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> -----Original Message-----
> From: Bullard, Claude L (Len) [mailto:email@example.com]
> Sent: Friday, January 13, 2006 9:37 AM
> To: 'bryan rasmussen'
> Cc: XML Developers List
> Subject: RE: [xml-dev] Semantic Web for the Masses, by the Masses
> It's been some time since TimBL was actually driving the
> evolution of the web. He doesn't buy anything big enough to do that.
> No one notices because the forces that do drive the evolution
> tend to be on the requirements side of the boundary and what
> the majority notice is what the publication machinery
> notices. Find a dispute, trot out a luminary, case closed,
> move on to next newsworthy dispute. Resolved? Ok. What
> *drives* evolution of the web? I am picking terms carefully there.
> Are SOA and Semantic web different technologies?
In general, yes - because SOA as an architectural paradigm does not
require any Web capabilities. Of course, they can be the same in some
cases - e.g. semantic Web Services (the work of the fairly new OASIS
Semantic Execution Environment (SEE) TC).
> Are they separately required (I did not say specified or
I believe yes, given my comments above.
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> From: bryan rasmussen [mailto:firstname.lastname@example.org]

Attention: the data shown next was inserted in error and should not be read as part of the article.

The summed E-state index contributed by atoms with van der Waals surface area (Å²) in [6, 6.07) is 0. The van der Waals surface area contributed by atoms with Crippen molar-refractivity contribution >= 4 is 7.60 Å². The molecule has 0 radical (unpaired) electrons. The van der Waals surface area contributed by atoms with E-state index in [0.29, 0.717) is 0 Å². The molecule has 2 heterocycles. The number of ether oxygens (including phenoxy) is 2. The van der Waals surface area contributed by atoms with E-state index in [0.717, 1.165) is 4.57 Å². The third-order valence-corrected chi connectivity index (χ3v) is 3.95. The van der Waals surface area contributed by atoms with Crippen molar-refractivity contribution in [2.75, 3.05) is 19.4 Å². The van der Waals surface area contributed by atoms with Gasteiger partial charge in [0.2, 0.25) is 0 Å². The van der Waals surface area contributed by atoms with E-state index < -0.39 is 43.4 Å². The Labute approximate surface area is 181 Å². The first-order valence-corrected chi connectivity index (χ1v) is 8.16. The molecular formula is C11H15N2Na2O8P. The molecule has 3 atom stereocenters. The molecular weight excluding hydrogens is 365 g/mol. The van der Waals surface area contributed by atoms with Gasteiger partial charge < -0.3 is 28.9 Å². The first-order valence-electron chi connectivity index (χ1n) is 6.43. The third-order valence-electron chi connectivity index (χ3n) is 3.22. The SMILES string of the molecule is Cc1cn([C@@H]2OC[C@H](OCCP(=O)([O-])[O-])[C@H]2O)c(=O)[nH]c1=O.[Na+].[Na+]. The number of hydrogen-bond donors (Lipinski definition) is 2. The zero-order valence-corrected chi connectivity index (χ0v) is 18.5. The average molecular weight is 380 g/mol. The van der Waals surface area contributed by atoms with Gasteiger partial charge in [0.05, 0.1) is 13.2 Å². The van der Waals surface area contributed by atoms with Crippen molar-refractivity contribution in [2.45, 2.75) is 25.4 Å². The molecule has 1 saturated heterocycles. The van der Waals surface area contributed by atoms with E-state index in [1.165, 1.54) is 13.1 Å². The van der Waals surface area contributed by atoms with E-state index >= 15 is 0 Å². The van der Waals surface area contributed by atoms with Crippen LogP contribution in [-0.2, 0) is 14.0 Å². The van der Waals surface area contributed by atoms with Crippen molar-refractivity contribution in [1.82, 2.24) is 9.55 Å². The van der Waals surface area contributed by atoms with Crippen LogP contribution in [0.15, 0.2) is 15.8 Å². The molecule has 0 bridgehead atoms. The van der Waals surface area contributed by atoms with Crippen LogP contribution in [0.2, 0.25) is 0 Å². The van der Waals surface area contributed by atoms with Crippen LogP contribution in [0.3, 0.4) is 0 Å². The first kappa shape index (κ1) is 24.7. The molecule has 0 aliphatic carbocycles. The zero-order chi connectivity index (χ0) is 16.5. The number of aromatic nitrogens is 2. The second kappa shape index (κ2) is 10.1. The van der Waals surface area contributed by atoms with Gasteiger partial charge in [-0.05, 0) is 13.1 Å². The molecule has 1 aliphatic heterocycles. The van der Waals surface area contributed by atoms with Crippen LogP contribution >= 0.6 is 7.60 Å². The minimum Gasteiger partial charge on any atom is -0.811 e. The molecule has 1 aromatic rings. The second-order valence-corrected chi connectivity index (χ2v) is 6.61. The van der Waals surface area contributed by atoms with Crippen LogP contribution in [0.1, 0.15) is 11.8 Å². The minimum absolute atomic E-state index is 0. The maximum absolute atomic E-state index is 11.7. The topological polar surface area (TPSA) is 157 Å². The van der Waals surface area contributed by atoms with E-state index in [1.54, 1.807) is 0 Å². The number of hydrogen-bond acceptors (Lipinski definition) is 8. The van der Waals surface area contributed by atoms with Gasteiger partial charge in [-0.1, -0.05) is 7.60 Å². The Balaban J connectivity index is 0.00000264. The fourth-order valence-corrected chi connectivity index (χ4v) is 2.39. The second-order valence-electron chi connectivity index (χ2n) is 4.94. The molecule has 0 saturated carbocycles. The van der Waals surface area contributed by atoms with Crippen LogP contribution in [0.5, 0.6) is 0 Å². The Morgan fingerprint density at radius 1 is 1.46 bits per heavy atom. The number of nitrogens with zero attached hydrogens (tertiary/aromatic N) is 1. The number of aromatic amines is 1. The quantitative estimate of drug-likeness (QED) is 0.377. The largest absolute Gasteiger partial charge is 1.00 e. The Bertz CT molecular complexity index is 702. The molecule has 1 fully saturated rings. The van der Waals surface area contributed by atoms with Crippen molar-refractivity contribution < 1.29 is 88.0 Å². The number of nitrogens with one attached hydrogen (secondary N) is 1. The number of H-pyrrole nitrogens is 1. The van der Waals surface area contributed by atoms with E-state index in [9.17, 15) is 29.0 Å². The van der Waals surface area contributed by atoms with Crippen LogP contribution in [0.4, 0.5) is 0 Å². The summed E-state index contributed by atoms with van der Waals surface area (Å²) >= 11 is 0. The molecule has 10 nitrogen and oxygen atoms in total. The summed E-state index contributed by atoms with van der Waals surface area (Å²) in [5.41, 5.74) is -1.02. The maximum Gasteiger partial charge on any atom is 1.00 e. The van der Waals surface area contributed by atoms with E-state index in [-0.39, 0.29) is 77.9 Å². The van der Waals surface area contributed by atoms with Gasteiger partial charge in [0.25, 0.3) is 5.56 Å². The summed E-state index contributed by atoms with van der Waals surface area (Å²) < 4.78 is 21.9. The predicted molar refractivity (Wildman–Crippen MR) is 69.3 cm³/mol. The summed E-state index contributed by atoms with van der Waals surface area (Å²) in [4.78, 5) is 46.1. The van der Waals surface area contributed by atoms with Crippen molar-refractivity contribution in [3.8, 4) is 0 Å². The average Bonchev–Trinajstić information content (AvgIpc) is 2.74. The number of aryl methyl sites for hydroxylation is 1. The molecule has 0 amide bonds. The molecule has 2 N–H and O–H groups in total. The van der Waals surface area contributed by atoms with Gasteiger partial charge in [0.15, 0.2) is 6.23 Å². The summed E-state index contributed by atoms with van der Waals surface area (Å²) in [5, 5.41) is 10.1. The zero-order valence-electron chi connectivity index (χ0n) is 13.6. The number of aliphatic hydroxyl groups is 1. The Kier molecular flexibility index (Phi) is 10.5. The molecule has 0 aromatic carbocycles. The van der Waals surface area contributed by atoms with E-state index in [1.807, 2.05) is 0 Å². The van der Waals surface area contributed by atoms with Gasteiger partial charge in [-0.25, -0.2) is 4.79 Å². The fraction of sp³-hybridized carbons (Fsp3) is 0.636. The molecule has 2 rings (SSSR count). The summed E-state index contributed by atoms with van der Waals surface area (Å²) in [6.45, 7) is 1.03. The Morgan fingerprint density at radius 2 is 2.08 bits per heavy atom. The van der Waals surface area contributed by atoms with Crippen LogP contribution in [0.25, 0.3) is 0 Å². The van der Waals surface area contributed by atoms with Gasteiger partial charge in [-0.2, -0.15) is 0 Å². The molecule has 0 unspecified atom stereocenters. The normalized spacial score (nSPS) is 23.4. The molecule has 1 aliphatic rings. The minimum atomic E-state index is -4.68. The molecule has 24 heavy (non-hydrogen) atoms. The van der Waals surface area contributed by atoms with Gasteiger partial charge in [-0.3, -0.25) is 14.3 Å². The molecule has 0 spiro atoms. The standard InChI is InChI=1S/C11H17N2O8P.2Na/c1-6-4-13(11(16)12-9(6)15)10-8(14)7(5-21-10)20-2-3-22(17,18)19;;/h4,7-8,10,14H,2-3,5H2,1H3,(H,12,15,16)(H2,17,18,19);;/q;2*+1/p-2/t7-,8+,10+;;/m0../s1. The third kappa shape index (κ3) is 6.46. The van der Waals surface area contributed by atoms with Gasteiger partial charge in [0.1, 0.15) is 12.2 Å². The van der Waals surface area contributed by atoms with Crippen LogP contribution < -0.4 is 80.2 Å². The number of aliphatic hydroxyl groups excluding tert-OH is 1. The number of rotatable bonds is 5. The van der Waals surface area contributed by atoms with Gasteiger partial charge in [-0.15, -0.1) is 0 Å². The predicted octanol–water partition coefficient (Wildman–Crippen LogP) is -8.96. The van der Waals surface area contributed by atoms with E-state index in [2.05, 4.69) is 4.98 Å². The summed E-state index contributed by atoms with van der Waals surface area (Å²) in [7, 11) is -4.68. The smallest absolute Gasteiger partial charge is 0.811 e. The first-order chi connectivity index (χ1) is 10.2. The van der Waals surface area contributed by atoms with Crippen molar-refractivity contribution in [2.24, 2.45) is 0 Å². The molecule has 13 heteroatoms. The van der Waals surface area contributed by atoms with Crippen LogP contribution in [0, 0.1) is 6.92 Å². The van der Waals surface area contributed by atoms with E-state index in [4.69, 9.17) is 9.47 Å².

> >All of the
> > decisions that determine the direction of the evolution of the web
> >are being made by people who never write a line of code. I
> know the
> >myth is otherwise and it is a very useful myth, but it is exactly
> >that and no more.
> Are some of these decisions made by people who have written a
> line of code? No waitaminute, I think I saw a blog post
> lately where Tim Berners-Lee munged together some script to
> do some little thing. Does this count as writing code, and is
> he high enough level in the not so far clarified hierarchy of
> the world you seem to be referring to that he can be said to
> have something to do with the evolution of the web?
> Do these people who make decisions without ever writing code
> ask for position papers from people who sometimes writes code
> (for some values of the term 'code')? Or do they sometimes
> just whitestamp something on the basis of what someone who
> writes code (infrequently I'm sure) tells them?
> Do the people who write position papers for the non-code
> writers to consume and consider before coming with their
> decisions ever interact with people who do their little blog
> stuff? I think it might be an ecosystem, at least enough of
> one that blanket denunciations of the myth are disputable.
> Then again I agree the possession of authority by blogging in
> some folks does lead to grandiose visions of influence.
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